by Max Houghton
World NTD Day: Volunteering for Change

In 2006, Legatum committed US$ 8.9 million to combat neglected tropical diseases (NTDs) in Rwanda and Burundi using two new concepts of treatment delivery. The results from Legatum's programmes indicated that an NTD grant was one of the most high-impact public health interventions. With so little attention on the issue, Legatum decided to seed a new private initiative that would focus exclusively on NTDs and seek to mobilise further resources and advocate for more public funds to be directed towards the disease set.

At the beginning of 2012, the END Fund was born.

On 30th January 2021, we celebrate World NTD Day, a new milestone in the fight to control and eliminate NTDs. To help raise awareness, we have included a story below about one of our first NTD initiatives.

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by Max Houghton

Photographer Abbie Trayler-Smith visited three provinces in Burundi with the highest prevalence of neglected tropical diseases. There, she saw how chronically ill children were being freed from intestinal parasites as part of an inspiring health initiative.

The small landlocked country of Burundi in East Africa has been struggling to find its equilibrium since the civil wars of the 1990s, which radically altered its infrastructure and its economy, as well as diminishing its population and displacing many survivors into the neighbouring Democratic Republic of Congo.

When Abbie visited the region in 2007, the population was suffering heavily from neglected tropical diseases (NTDs), a group of infectious diseases that inflict suffering and chronic disability on one billion of the world’s most impoverished people.

The four main diseases to affect people in the regions of Bururi and Cibitoke are intestinal worms, schistosomiasis, trachoma and onchocerciasis, none of which is fatal in itself, but each of which is extremely debilitating and painful.

As always when a country is rebuilding, a strong and healthy workforce is a necessity, and this is why a host of initiatives to combat NTDs were required to gradually make a very real difference to people’s lives.


Enabled by the generous donation of drugs from large pharmaceutical companies, and through the great work of private donor funds, people at risk can get the donated medicines they need to treat these devastating diseases through mass drug administrations. Costing just 50 cents per treatment, it is one of the most high impact public health interventions.

On her second day in Burundi, Abbie happened to overhear a representative from the health authority talking to a gathering crowd about the concept of “free” drugs.

Abbie told us:

“He was explaining to the crowd that just because they were receiving these medications for nothing, that it didn’t mean they were free. His gist was that someone, somewhere, had paid for them and that a debt of gratitude was owed. I thought this was a very effective way of making people feel part of something bigger, as opposed to being passive beneficiaries. It seemed to make them want to take action themselves.”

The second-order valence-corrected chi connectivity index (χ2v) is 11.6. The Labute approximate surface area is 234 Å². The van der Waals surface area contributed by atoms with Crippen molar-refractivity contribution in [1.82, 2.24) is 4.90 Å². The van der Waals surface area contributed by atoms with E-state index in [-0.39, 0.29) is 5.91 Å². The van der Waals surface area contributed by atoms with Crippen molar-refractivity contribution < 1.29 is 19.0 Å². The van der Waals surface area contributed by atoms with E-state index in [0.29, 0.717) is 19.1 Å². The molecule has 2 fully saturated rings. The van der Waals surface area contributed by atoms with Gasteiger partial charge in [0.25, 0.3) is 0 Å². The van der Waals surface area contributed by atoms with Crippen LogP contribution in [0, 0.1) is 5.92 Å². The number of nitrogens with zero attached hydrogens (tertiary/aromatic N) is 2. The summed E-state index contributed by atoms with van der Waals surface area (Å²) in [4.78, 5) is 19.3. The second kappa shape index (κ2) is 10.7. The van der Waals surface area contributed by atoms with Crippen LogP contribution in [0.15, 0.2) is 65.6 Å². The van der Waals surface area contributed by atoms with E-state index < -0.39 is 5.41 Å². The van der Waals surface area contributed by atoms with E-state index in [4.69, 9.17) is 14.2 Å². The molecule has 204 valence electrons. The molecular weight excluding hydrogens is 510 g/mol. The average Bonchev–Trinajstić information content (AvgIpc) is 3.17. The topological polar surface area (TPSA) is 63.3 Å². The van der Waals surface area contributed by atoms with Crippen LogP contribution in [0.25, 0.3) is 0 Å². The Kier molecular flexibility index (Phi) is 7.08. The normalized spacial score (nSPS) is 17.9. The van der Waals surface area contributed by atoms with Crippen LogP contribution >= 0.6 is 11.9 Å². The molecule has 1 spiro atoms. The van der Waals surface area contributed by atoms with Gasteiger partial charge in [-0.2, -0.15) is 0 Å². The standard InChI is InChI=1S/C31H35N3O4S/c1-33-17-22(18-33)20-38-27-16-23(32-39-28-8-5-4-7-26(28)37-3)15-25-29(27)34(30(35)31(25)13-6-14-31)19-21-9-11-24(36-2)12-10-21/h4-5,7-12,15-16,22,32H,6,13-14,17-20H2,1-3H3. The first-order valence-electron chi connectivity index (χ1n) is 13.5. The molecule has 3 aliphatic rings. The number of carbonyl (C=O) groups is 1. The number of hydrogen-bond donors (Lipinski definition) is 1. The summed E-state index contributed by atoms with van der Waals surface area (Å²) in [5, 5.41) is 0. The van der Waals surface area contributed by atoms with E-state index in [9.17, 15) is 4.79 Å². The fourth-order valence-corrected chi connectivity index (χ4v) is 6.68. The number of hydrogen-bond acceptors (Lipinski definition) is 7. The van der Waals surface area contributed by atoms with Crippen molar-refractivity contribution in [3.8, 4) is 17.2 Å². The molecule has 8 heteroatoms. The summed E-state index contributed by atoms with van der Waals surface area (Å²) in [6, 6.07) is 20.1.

Much of the success of the project lies in its ethos of choosing distributors from the communities themselves. Added to this, the fact that the drugs are administered locally makes a huge difference. People no longer have to walk for hours to their nearest clinic; they can simply gather under a specific tree in their village to receive much-needed treatment.

In Abbie’s words:

“Of course its simplicity belies the organisation and dedication not just of the donors and health authorities but of the 6,000 or so distributors, or local volunteers who give up two weeks of their time every year to make this happen. It was all about the community, the community helping itself, and that was very special to witness.”

Of course, drug distribution is only one aspect of this important prevention programme. Simply informing the local population about NTDs and prevention methods, is a key strategy of the aid agencies on the ground. Dance performances have been found to be very effective as aids to communication because they can reach people who are illiterate and can cut through resistance to changing practices or to feeling intimidated by new information.

In fact, the whole programme was launched with a flamboyant celebration of dancing, drumming, and singing, with representatives from government, health authorities, administrators, and village chiefs all present to make the whole community realise that the distribution campaign is very important and that they must take part.

To ensure long-term sustainability and disease prevention, significant investments in sanitation and clean water projects are also needed. However, the great success of the drug distribution programme means that millions of people have been reached in Burundi, thanks to people choosing to work together to help themselves.

Burundi has achieved major milestones by public health standards, and it is highly encouraging to know that today the prevalence rates of schistosomiasis in some areas of Burundi have dropped below the World Health Organization (WHO) threshold of 10 percent.

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